An Indonesian fisherman has caught a mysterious torpedo-shaped object equipped with cameras off the Selayar Islands, an archipelago in the South Sulawesi province of eastern Indonesia.
Local media says the object appears to have an aluminium hull and includes two vertical fins with a 50 cm wingspan. The object is 225 cm long, has an 18 cm-long tail, and a 93 cm-long rear antenna, with camera-like devices said to have been found inside the tube. The fisherman made the catch earlier this month, with the mystery object since handed over to local police, who then passed it on to the Indonesian military.
Submarine warfare expert, defence observer, and open-source intelligence analyst H I Sutton believes the mystery object may be a Chinese submarine drone from the Haiyi ("Sea Wing") family of unmanned submersible surveillance vehicles.
BREAKING. Second Chinese 'Sea Wing' submarine drone found in Indonesian waters. The first was near the Strait of Malacca, this one near the Lombok Strait and Sunda Strait. ....Indian Ocean— H I Sutton (@CovertShores) December 29, 2020
Nod @tom_riyanto47, @Jatosint, @CollinSLKoh https://t.co/dwJWenoJYE
As evidence, Sutton refers to a pair of illustrations showing the drone and its components.
The object caught by the fisherman looks similar to the illustrations created by the intelligence analyst, but is missing the characteristic tail fin and rudder, and has several round holes drilled into the top and rear of its hull, as well as what appears to be a hatch over the fin area. The object’s nose cone also seems stubbier, while the placement of the Sea Wing’s "compartments" does not appear to match that of those in the mystery drone.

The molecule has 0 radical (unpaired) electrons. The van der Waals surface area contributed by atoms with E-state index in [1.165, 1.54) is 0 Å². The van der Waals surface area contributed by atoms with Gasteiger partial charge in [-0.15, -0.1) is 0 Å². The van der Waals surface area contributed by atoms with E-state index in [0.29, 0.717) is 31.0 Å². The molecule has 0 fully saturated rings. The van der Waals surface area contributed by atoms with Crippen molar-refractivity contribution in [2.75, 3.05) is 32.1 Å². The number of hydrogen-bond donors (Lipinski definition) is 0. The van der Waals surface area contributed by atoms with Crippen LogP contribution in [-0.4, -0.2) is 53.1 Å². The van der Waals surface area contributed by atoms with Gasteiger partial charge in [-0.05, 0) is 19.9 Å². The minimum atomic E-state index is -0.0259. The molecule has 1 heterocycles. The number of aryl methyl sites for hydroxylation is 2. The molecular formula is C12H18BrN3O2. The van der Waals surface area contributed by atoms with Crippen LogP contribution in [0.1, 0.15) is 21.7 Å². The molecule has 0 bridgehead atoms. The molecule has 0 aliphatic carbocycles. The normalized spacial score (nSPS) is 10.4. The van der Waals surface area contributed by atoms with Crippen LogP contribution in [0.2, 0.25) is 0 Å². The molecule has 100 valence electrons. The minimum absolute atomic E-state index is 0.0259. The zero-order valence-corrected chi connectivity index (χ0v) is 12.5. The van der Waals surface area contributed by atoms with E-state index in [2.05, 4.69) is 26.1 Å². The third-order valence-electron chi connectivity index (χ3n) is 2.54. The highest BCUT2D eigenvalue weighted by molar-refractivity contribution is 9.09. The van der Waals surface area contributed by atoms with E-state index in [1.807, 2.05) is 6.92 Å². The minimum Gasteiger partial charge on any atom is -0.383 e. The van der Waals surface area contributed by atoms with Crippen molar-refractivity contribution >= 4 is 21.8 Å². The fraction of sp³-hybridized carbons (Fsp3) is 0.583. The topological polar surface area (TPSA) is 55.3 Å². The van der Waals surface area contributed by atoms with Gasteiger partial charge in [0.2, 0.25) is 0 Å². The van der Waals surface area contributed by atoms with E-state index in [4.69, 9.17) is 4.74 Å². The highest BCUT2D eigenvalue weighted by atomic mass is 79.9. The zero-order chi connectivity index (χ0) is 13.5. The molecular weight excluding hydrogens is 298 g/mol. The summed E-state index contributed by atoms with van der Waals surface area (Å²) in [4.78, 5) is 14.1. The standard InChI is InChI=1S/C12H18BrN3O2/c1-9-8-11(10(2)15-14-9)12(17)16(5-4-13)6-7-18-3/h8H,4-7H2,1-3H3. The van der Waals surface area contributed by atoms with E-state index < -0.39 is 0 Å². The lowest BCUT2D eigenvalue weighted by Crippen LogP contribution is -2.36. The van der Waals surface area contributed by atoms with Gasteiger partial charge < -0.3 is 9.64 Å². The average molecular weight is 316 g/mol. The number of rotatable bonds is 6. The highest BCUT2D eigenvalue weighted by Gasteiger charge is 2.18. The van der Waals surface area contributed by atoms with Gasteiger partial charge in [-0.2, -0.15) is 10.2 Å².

A fisherman in Selayar Island, South Sulawesi, has found a UUV:— JATOSINT (@Jatosint) December 29, 2020
Length: 225 cm
Tail: 18 cm
Wingspan: 50 cm
Trailing antenna: 93 cm
Very similar to China's 'Sea Wing' UUV, which, if it's true, raised many questions especially how it managed to be found deep inside our territory pic.twitter.com/RAiX8Xw2BK
The shape of the Sea Wing is itself similar to the US Navy’s Littoral Battlespace Sensing-Glider (LBS-G), with only a few visible differences, including the Sea Wing’s rear extending antenna, a larger rear top-mounted fin in the US design, a black stripe around the nosecone area in the LBS-G, and the lack of three circular sensor windows in the nose cone. China caught a US LBS-G snooping in the South China Sea in December 2016, sparking a minor diplomatic scandal. Beijing later returned the drone.
Assuming that the drone is indeed a Sea Wing, Sutton suggests that its discovery in Indonesian waters may indicate that the Chinese military is carrying out surveillance activities to collect data that may serve useful in wartime, including info about local geography such as temperature, turbidity, salinity, chlorophyll, and oxygen levels, with this information potentially useful to Chinese submarines.
Unlike many of its other neighbours, including Vietnam, the Philippines, Malaysia, and Taiwan, China’s relations with Indonesia have been less blemished by conflicting claims in the South China Sea. However, China’s nine-dash line claims do overlap with what Indonesia says is its exclusive economic zone near the Natuna Islands, west of Borneo. That maritime spat has sparked threats of legal action and confrontations between coast guard and trawler vessels. Indonesia has also occasionally deployed its military to the area, while China has sometimes escorted fishing vessels with its own warships.